Berlin Sperm Bank Banner Part 1 Berlin Sperm Bank Banner Part 2 Berlin Sperm Bank Banner Part 3


Through its sponsorship of Handicap International projects worldwide, the Berlin Sperm Bank (Berliner Samenbank) provides support to many children and their families. If you would also like to help:

Handicap International Logo

Cryobank
Historical Background


Insemination and cryopreservation - historical background


ArrowInsemination - historical background
ArrowCryopreservation - historical background


Artificial insemination by transfer of sperm is a very "old" method. The development of modern reproductive medicine has triggered the development of long-term cell preservation techniques - cryopreservation. Let's take a look back to the first recognisable attempts to use artificial methods to bring about reproduction and the spread of these methods around the world, despite influential opponents.

 

Insemination - Historical Background

Experiments with 'small animals'

The Italian doctor and scientist Lazzaro Spallanzani (1729-99) demonstrated that new life can develop not only by means of "actual" sexual intercourse, but also by introducing material secreted from the sex organs of a male animal into a female animal. He performed successful experiments in this area on dogs and frogs. However, he still did not fully understand the special significance of the 'small creatures' (spermatozoa) found in this secretion.

1790 - successful 'homologous insemination'

The first written account of successful sperm implantation (insemination) comes from the English physician Dr. John Hunter in 1790. He transferred (inseminated) the ejaculate from a man suffering from hypospadia (a condition in which the opening of the urethra is located on the underside of the shaft of the penis) to the man's wife. This was thus the first known case of what is known as "homologous insemination".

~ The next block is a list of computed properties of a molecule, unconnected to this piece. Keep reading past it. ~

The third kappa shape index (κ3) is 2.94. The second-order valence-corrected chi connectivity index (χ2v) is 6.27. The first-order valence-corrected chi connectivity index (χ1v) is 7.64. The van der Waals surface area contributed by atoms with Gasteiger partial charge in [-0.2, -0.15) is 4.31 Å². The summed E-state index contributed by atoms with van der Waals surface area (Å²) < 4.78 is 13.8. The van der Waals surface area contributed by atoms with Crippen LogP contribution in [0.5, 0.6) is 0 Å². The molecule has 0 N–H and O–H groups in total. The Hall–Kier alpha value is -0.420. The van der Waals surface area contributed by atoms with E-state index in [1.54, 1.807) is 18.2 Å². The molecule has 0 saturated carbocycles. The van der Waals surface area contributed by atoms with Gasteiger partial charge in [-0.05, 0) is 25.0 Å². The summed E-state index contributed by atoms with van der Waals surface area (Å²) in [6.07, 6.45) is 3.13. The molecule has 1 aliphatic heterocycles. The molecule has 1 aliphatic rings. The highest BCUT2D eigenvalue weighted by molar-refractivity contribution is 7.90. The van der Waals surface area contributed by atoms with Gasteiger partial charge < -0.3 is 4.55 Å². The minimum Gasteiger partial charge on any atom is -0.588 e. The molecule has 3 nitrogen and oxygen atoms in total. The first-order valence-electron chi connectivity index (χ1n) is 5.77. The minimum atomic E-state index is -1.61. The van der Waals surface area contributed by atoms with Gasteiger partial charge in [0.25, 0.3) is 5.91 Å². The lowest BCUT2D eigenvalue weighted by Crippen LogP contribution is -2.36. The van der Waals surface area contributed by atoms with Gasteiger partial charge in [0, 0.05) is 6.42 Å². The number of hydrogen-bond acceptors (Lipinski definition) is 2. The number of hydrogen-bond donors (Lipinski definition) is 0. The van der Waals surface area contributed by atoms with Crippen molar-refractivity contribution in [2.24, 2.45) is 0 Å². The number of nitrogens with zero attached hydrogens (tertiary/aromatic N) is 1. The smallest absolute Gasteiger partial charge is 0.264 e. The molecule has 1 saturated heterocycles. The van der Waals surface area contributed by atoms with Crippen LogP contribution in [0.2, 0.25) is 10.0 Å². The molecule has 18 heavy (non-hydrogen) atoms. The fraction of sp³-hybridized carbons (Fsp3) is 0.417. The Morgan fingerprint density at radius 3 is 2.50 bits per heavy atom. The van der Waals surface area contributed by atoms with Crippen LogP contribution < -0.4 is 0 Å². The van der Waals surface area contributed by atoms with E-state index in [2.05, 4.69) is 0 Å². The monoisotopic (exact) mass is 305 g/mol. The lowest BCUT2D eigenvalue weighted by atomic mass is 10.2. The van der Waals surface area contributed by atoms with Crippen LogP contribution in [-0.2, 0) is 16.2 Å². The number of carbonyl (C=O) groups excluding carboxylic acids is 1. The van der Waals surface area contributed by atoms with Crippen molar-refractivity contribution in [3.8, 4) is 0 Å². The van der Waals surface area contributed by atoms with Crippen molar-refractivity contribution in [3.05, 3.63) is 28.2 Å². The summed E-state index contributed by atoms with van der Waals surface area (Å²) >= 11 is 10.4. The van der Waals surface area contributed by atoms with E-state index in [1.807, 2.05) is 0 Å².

After this success, this method spread rapidly in the first half of the 19th century and was used both for this and for other diagnoses.

1884 - successful 'donor insemination'

The first reported 'donor insemination', in other words, using the sperm from another man, was performed in 1884 by Dr. William Pancoast of Jefferson Medical College in the USA. He helped a married couple after the husband had become infertile due to a sexually transmitted disease. He accomplished this by inseminating the woman, who had to that point of her marriage remained childless, with the semen of a medical student.

Worldwide spread and opponents

The worldwide increase in the use of insemination treatments for infertility occurred despite opposition in society and, particularly, from religious institutions. After all, the sperm had to be obtained by masturbation. Furthermore, the use of ejaculate from another man ultimately ran counter to all moral standards (see Vatican: Donum vitae 1987, Evangelium vitae 1995).

Homologous insemination is today at least more or less tolerated by the church. However, donor insemination continues to be frowned upon.


ArrowBack to top



Cryopreservation - Historical Background

Insemination has been practiced for many decades in veterinary medicine and livestock breeding. However, how should insemination be performed if the sperm from the male animal could not be transferred fresh to the female animal, e.g. for geographical reasons when breeding pedigree animals?

Thanks to a chance observation made many years previously, a technique was developed to freeze sperm (Cryopreservation: from the Greek,
kryo= cool and konservare = preserve).

First experiences from veterinary medicine

The first experiences date from 1949 and come from the use of freezing for preservation in pig breeding.

First sperm banks

The results in the field of veterinary medicine were followed, as was to be expected, by the use of the technique in humans.

The first sperm banks were established in the USA in 1960 (Jerome Sherman).

End of a ban

Since the ban on donor insemination (DI) was lifted in most countries around the world, there are now hundreds of sperm banks of various sizes.


ArrowBack to top

© 2007-2011 Berliner Samenbank GmbH